A product is worthless without a package. The packaging is not something extra; it is part of the product and product image. It sets the personality, theme, character, and mood of the brand. One of the most important aspects of packaging design is symbolism; it is a visual language for the brand. Unfortunately, visual language is different in different cultures and it requires a lot of brainstorming to come up with a symbol that is universal and recognized by all cultures.
What are the Symbols in Packaging?
Symbols; visual metaphors, create a relation between two seemingly different objects. Humans have been given five senses to perceive and make decisions but it is the sense of sight that influences our perception the most. Brands use:
- Shapes, and
As visual metaphors to communicate with customers. Symbols should be commonly recognized elements, they must be clear enough for people to understand and mysterious enough to arouse awe and curiosity.
Take an example of all the major global brands that we closely identify with, they all use visual metaphors.
- Nike’s swoosh, and
- Pepsi’s Globe
Both have one thing in common, they use universal symbols recognized by all cultures. Not just recognized but these visual metaphors and perceived positively globally.
Precision is the key:
For any item to be on the package such as symbol or tagline there must be a strategic reason. When it comes to packaging, you must be careful with the use of space, being precise and to the point is key for efficient packaging design. If anything you add on the package doesn’t carry a strategic value behind it, it will be perceived as visual “Clutter”.
As to the point, design grabs the attention of the customer, visually cluttered packaging will do the opposite of it.
Packaging; a visual form of expression:
Some form of the visual form of expression is vital for brands to get a quick response from the customer. Think of visual imagery (graphics, symbols, logos, taglines, ingredients, expiration dates, etc.) on packaging as encrypted information. The human brain decrypts this visual information in ideas, thoughts, and insights.
This is how brands communicate without stating an actual proposition. Take the example of Tarte Cosmetics. The brand is known for its concealers and foundations. It was difficult to establish brand identity when they started their eyelash line. Their efficient use of visual symbolism in Custom printed Eyelash Boxes is what helped them rise to the top ten eyelash brands in the market.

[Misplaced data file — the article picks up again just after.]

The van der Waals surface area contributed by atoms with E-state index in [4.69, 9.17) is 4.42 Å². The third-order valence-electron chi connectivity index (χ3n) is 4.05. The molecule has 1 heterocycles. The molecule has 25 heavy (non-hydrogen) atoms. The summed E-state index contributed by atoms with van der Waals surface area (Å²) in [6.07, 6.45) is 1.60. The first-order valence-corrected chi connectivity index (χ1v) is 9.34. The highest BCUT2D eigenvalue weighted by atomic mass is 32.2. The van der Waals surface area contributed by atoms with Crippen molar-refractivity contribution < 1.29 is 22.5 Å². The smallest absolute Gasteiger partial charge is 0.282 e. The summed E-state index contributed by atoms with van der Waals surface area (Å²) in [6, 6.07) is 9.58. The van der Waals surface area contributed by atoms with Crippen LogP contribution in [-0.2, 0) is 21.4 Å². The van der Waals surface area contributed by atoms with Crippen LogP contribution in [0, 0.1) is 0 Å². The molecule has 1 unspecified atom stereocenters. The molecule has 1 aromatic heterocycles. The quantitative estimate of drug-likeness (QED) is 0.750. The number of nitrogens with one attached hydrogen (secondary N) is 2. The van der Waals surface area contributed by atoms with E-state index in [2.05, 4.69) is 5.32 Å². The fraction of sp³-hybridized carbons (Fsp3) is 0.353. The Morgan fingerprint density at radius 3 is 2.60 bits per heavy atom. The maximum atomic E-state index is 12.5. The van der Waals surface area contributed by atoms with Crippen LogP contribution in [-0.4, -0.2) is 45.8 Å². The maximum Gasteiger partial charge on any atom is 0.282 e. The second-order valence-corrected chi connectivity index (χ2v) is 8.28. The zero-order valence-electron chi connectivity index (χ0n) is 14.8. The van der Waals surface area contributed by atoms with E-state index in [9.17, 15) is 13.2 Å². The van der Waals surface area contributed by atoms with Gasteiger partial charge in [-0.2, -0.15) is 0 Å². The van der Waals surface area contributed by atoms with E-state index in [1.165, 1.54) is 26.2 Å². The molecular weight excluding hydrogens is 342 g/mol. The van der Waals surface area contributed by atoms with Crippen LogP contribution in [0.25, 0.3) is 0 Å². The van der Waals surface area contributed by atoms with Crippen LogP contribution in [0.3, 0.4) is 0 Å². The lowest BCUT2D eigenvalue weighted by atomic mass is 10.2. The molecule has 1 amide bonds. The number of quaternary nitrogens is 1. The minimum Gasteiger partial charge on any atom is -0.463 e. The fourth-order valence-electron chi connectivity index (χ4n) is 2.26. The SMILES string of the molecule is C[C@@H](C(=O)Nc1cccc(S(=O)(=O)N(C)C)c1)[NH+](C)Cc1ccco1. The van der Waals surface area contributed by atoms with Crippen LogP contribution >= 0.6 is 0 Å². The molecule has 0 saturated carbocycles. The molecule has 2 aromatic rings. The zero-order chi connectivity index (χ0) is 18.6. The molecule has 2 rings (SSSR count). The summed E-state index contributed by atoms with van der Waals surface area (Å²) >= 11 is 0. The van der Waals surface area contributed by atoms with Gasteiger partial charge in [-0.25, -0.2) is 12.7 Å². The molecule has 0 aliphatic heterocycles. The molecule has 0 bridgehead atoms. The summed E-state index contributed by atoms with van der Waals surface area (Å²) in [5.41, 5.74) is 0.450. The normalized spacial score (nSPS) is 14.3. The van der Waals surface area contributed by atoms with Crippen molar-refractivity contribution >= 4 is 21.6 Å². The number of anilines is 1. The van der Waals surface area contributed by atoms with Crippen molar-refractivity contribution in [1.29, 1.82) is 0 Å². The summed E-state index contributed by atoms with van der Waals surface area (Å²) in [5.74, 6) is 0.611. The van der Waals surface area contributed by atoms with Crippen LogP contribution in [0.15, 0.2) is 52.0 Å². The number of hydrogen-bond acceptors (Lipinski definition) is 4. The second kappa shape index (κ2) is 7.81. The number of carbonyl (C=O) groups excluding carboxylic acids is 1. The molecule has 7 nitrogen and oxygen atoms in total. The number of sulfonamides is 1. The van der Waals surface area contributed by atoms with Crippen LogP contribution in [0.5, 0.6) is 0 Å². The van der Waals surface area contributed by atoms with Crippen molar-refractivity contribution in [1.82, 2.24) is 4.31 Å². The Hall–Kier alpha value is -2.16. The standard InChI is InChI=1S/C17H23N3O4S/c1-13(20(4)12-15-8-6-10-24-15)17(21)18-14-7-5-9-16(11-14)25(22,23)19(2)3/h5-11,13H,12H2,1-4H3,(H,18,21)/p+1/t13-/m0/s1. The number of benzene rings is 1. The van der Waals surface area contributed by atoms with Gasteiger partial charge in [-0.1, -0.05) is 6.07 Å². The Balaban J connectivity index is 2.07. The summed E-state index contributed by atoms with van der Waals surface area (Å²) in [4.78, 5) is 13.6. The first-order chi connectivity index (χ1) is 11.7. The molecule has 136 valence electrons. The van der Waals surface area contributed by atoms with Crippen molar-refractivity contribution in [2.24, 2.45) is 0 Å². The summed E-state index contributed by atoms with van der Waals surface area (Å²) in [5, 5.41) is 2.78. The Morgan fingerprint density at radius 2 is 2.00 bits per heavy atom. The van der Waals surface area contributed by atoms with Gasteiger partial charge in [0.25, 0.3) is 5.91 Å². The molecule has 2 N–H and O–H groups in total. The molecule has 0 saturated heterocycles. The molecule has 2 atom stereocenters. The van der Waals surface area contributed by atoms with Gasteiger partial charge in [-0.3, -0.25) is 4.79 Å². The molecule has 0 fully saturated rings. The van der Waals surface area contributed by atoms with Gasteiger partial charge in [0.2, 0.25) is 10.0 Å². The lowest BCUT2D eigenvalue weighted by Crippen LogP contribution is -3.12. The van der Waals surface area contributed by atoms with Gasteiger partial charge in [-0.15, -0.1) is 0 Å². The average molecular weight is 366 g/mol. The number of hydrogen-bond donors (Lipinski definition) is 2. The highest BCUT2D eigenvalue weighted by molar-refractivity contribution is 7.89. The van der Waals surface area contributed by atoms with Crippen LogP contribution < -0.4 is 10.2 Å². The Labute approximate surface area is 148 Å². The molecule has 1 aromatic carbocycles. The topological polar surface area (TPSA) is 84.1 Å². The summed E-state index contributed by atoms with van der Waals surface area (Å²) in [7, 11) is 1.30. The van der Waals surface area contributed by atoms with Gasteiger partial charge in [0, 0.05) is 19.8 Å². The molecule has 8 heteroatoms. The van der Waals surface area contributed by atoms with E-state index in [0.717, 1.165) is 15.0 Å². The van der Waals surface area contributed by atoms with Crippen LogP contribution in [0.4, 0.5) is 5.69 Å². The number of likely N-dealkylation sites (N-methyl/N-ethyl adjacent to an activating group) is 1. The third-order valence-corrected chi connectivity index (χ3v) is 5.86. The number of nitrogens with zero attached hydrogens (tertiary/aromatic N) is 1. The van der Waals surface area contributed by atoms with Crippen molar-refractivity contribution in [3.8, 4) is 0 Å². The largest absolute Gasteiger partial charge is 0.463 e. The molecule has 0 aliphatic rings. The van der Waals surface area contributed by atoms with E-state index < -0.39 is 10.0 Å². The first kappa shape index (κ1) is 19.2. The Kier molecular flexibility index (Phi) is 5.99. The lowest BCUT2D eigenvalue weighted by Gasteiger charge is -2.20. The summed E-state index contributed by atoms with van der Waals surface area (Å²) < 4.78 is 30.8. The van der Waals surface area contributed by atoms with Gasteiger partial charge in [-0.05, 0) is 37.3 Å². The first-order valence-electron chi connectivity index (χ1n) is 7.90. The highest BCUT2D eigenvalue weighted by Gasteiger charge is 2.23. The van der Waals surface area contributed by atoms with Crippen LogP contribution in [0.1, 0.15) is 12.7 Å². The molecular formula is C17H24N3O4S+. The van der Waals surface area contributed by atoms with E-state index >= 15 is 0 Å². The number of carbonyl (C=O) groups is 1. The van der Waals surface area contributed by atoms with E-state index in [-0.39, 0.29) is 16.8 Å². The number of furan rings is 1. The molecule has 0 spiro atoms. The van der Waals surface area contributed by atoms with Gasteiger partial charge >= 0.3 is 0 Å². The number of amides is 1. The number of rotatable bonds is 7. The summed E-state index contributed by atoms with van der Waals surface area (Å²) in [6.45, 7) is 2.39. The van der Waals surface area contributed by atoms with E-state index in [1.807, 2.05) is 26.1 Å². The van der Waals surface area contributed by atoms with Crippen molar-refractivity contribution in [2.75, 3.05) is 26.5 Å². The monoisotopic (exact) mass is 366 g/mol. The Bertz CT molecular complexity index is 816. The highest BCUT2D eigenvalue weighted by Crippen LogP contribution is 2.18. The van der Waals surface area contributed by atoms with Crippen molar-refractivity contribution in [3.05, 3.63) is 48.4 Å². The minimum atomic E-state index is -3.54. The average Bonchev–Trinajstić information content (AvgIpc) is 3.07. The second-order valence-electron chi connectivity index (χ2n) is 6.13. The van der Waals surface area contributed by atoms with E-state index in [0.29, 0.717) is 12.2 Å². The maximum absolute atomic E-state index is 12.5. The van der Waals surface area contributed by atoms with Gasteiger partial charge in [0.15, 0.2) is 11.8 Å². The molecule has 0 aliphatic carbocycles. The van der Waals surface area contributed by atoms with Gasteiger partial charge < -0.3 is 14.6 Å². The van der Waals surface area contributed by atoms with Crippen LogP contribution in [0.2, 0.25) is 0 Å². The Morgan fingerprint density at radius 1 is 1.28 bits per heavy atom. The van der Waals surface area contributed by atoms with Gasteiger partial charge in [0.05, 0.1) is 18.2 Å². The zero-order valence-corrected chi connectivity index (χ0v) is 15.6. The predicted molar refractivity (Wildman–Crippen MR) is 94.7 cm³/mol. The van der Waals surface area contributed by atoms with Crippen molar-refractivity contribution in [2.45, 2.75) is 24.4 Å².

While shopping, customers look for visual cues (on both conscious and subconscious levels). They’re most likely to choose products that communicate to them visually. Think of packaging as a salesperson, facilitating the buying process, and influencing purchase decisions. Your packaging must communicate with such conviction that it gives clarity to customers but still maintains a mystery.
Clarity vs Mystery?
What is the correct ratio of clarity and mystery? Brands must balance these two factors while designing packaging.
Clarity is to the point. Blunt, honest, direct, and sincere while the mystery is Yin to the yang of clarity. The mystery is complicated; it demands to be decoded and piques the interest of the customer.
Useful mystery vs “un-useful” mystery:
While using mystery in your packaging make sure it is a useful mystery invoking curiosity rather than being so complicated that customer ends up losing interest altogether.
Using signs and symbols in packaging is just like the Visual Vernacular (The Visual Vernacular is the art of using symbolism to communicate. It uses symbols to signify different things; the interesting part is that symbols and the objects (or actions) they signify have no objective relation yet the audience are able to understand every single message).
There are times when brands end up mixing mystery and clarity. They fail to draw the line between useful mystery and un-useful mystery. One classic example of this is the diet coke campaign by Coke.
The design of the product is no less than art; the Visual vernacular of Diet Coke the typefaces, the colors, the silver background, reduced to their most essential parts, the use of grey color with sleek symbols and designs. Customer without even reading the label just knows the product is diet. This is a great example of the use of symbolism in packaging. The design being so great was advertised using an un-useful mystery. The campaign featured subway advertisements featuring an MBA graduate, coming to New York in a sleek suit and ready to conquer the world, followed by the tagline, “You’re on, Coke”. The campaign backfired and was soon pulled back.
This is an example of mixing clarity and mystery. Packaging so mysteriously beautiful and perfect, yet the message was explained so clearly wrong.
Visual communication is the key to retaining a customer and when it comes to packaging, you’re never “DONE”. The packaging is continuously evolving; you need to innovate around the base symbol of your brand. The symbol of your brand must be iconic, it should remain the same, and yet packaging must evolve according to the changing mindsets of customers. It should provide food for thought for your customers in every era and time.